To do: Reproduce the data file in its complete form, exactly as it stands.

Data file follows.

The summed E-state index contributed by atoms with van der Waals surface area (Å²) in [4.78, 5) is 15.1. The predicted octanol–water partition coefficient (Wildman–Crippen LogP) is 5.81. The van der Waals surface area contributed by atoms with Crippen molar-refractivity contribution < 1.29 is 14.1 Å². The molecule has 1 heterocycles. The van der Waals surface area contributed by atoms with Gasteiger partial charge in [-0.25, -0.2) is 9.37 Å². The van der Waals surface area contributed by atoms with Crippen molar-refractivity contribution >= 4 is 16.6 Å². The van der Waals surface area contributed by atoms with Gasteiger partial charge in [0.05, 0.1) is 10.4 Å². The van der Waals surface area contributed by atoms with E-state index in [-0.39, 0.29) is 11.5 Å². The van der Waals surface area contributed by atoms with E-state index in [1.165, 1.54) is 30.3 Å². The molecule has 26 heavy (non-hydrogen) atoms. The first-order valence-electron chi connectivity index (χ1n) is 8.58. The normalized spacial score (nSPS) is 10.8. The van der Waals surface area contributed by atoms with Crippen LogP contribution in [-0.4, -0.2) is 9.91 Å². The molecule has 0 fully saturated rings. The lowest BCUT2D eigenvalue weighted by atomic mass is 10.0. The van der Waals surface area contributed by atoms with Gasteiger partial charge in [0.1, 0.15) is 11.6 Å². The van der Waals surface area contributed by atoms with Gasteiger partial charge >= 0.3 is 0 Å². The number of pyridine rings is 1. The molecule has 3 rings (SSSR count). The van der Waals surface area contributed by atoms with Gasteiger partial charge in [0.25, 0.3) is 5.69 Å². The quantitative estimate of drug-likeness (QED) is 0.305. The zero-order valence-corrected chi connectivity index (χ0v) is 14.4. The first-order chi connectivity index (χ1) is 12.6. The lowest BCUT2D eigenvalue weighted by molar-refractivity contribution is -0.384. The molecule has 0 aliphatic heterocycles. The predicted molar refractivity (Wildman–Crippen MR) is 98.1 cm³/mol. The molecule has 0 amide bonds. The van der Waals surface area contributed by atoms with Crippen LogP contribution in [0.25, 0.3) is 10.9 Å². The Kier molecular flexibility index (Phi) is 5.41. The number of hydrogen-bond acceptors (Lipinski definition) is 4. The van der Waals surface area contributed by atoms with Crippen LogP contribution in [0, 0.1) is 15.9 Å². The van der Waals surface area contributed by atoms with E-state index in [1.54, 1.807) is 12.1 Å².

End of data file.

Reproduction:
The summed E-state index contributed by atoms with van der Waals surface area (Å²) in [4.78, 5) is 15.1. The predicted octanol–water partition coefficient (Wildman–Crippen LogP) is 5.81. The van der Waals surface area contributed by atoms with Crippen molar-refractivity contribution < 1.29 is 14.1 Å². The molecule has 1 heterocycles. The van der Waals surface area contributed by atoms with Gasteiger partial charge in [-0.25, -0.2) is 9.37 Å². The van der Waals surface area contributed by atoms with Crippen molar-refractivity contribution >= 4 is 16.6 Å². The van der Waals surface area contributed by atoms with Gasteiger partial charge in [0.05, 0.1) is 10.4 Å². The van der Waals surface area contributed by atoms with E-state index in [-0.39, 0.29) is 11.5 Å². The van der Waals surface area contributed by atoms with E-state index in [1.165, 1.54) is 30.3 Å². The molecule has 26 heavy (non-hydrogen) atoms. The first-order valence-electron chi connectivity index (χ1n) is 8.58. The normalized spacial score (nSPS) is 10.8. The van der Waals surface area contributed by atoms with Crippen LogP contribution in [-0.4, -0.2) is 9.91 Å². The molecule has 0 fully saturated rings. The lowest BCUT2D eigenvalue weighted by atomic mass is 10.0. The van der Waals surface area contributed by atoms with Gasteiger partial charge in [0.1, 0.15) is 11.6 Å². The van der Waals surface area contributed by atoms with Gasteiger partial charge >= 0.3 is 0 Å². The number of pyridine rings is 1. The molecule has 3 rings (SSSR count). The van der Waals surface area contributed by atoms with Gasteiger partial charge in [0.25, 0.3) is 5.69 Å². The quantitative estimate of drug-likeness (QED) is 0.305. The zero-order valence-corrected chi connectivity index (χ0v) is 14.4. The first-order chi connectivity index (χ1) is 12.6. The lowest BCUT2D eigenvalue weighted by molar-refractivity contribution is -0.384. The molecule has 0 aliphatic heterocycles. The predicted molar refractivity (Wildman–Crippen MR) is 98.1 cm³/mol. The molecule has 0 amide bonds. The van der Waals surface area contributed by atoms with Crippen LogP contribution in [0.25, 0.3) is 10.9 Å². The Kier molecular flexibility index (Phi) is 5.41. The number of hydrogen-bond acceptors (Lipinski definition) is 4. The van der Waals surface area contributed by atoms with Crippen LogP contribution in [0, 0.1) is 15.9 Å². The van der Waals surface area contributed by atoms with E-state index in [1.54, 1.807) is 12.1 Å².